For more than 40 years, we have surveyed shops in our Machine Shop Market Profile and found that servicing cylinder heads rank up near the top of the “jobs most-performed” list, with the almighty valve job front and center. Do it well, and your profits and reputation for doing quality work will thrive – but do it poorly, and you’ll likely have to do it over again.
Machining tolerances have gotten smaller without a doubt, and the tools engine builders use to perform valve seat and guide work has followed suit. Basic-level “drill press” style seat and guide machines have their limitations compared to some of the more advanced machines; however, some shops are still using them. Those may be better for lawn and garden equipment, but if you work on high-performance or late-model heads, they require tighter tolerances than these machines can reliably hold.
According to Rottler’s Ed Kiebler, tolerances have been cut by at least 50% over the years. “Due largely to powerhead that floats above the chips and grit, along with lighter powerheads that center more easily. Those improvements have brought the tolerances from .001˝ to .0015˝ to .0005˝. Newer technology, where we rough the seat in and then with only a few thousandths to go recenter again, has brought those tolerances to even lower levels.”
Your new equipment should pay for itself in the long term rather than what you can afford right now. Look for a machine that will make you money and give you a solid return on your investment. You should always strive to improve the quality of your work, which will, in turn, boost your profitability.
While many machines look similar, the most significant differences are in the type of pilot system used (i.e., “live” pilot vs. “fixed” pilot), fixturing. Most valve seat and guide machines come with an air float head to allow quick repositioning. A tilting head aligns the spindle with the guide in the cylinder head. Pre-shaped carbide cutters that cut all three valve angles in one step, eliminate the need for setting separate blades and maintain better consistency of the width, size and location of the cuts.
Probably one of the most overlooked aspects of achieving the best valve seat concentricity is leveling. Many people are using bubble levels or simple 1-axis digital levels. What is the best way to level and achieve concentricity? Kiebler says machines with ball heads or sphere in spindle reduce the need to have the head or guide dead level on every guide and still gives you excellent concentricity needed in today’s engines.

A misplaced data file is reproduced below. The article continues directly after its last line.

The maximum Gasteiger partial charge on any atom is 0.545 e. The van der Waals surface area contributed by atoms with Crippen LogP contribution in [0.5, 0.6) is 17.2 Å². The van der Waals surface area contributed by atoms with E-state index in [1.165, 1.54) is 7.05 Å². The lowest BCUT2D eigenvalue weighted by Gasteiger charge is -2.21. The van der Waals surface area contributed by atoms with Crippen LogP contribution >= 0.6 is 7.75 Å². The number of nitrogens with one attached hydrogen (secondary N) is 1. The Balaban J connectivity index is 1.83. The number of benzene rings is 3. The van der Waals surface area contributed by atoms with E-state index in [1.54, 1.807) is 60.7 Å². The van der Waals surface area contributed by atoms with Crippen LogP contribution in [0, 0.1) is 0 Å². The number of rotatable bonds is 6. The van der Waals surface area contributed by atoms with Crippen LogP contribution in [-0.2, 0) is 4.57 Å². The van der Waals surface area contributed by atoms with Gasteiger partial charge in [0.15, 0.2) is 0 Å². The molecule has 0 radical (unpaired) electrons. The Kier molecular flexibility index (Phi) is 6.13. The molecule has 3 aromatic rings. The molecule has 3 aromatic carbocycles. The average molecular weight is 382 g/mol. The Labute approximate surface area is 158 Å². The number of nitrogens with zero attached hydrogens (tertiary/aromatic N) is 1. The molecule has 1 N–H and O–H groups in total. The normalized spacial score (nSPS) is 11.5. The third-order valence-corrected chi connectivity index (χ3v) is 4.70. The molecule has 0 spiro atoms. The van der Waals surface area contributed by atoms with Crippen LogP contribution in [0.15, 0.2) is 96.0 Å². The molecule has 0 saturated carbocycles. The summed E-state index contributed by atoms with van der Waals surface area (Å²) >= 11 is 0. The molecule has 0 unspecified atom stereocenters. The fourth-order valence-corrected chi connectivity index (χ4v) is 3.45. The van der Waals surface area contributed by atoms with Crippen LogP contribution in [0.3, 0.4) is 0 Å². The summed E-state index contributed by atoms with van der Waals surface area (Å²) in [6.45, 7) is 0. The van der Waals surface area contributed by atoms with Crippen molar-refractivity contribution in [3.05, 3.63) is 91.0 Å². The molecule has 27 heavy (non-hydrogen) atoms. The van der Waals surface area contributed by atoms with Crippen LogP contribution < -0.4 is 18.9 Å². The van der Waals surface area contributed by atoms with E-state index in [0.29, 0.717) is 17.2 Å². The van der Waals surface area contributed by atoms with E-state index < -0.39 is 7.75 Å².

The main thing to look for when purchasing a new seat and guide machine, according to Kiebler, is one that will give you the most accuracy or concentricity of the valve guide to valve seat. The next would be ease of operation, followed by the availability of tooling.
Today’s valve seat and guide machines range from fully automated to a manual style that most shops are familiar with already. “We can go from manual machines to fully automated with an auto tool changer,” says Kiebler. “Training on these machines is pretty simple and can take from a day to a maximum of three days, typically.”
While there are pros and cons for both types of pilots, Rottler is a believer in the dead pilot design and carbide cutters. “To obtain the best concentricity between the valve guide and valve seat, we recommend carbide pilots. We like to cut seats with carbide inserts with preformed angles and seat widths or a CBN high-speed cutting insert for very hard valve seats. And we can handle canted, straight or inline valves, which are no problem on any of our machines.”
As for a shop that works on almost any cylinder head that comes in the door? Kiebler says they recommend a manual machine. “Our SG9MTS is capable of going from 4mm valve guides up to the large 3500 Cat heads or 3406E overhead cam Cat heads.”
Kiebler says their machines use the dead pilot design because there’s less chance for operator error. “We strongly believe dead pilots are much more accurate than a live pilot. We can control the tolerance between the pilot and the cutter body more accurately than most machine operators will control the pilot to guide clearance when machining with live pilots.” EB